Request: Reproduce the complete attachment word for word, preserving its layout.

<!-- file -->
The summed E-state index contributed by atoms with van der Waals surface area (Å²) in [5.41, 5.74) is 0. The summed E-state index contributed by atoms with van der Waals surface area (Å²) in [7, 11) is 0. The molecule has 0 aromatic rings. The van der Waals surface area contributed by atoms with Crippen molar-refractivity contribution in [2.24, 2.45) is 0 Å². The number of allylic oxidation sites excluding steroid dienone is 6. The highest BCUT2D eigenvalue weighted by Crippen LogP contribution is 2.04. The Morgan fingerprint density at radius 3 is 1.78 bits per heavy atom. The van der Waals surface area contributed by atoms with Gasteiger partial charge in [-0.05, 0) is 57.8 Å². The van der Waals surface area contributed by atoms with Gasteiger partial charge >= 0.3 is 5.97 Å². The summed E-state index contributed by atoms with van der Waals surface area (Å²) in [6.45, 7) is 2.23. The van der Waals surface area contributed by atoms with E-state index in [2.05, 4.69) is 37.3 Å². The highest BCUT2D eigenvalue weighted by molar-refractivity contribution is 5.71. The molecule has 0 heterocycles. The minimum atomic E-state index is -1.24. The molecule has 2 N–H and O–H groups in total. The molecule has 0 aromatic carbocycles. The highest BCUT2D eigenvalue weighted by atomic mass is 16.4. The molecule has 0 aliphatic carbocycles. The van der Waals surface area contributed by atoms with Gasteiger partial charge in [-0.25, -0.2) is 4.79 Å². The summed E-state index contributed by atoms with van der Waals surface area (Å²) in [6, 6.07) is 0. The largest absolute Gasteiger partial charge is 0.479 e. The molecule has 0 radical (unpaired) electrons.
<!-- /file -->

The summed E-state index contributed by atoms with van der Waals surface area (Å²) in [5.41, 5.74) is 0. The summed E-state index contributed by atoms with van der Waals surface area (Å²) in [7, 11) is 0. The molecule has 0 aromatic rings. The van der Waals surface area contributed by atoms with Crippen molar-refractivity contribution in [2.24, 2.45) is 0 Å². The number of allylic oxidation sites excluding steroid dienone is 6. The highest BCUT2D eigenvalue weighted by Crippen LogP contribution is 2.04. The Morgan fingerprint density at radius 3 is 1.78 bits per heavy atom. The van der Waals surface area contributed by atoms with Gasteiger partial charge in [-0.05, 0) is 57.8 Å². The van der Waals surface area contributed by atoms with Gasteiger partial charge >= 0.3 is 5.97 Å². The summed E-state index contributed by atoms with van der Waals surface area (Å²) in [6.45, 7) is 2.23. The van der Waals surface area contributed by atoms with E-state index in [2.05, 4.69) is 37.3 Å². The highest BCUT2D eigenvalue weighted by molar-refractivity contribution is 5.71. The molecule has 0 heterocycles. The minimum atomic E-state index is -1.24. The molecule has 2 N–H and O–H groups in total. The molecule has 0 aromatic carbocycles. The highest BCUT2D eigenvalue weighted by atomic mass is 16.4. The molecule has 0 aliphatic carbocycles. The van der Waals surface area contributed by atoms with Gasteiger partial charge in [-0.25, -0.2) is 4.79 Å². The summed E-state index contributed by atoms with van der Waals surface area (Å²) in [6, 6.07) is 0. The largest absolute Gasteiger partial charge is 0.479 e. The molecule has 0 radical (unpaired) electrons.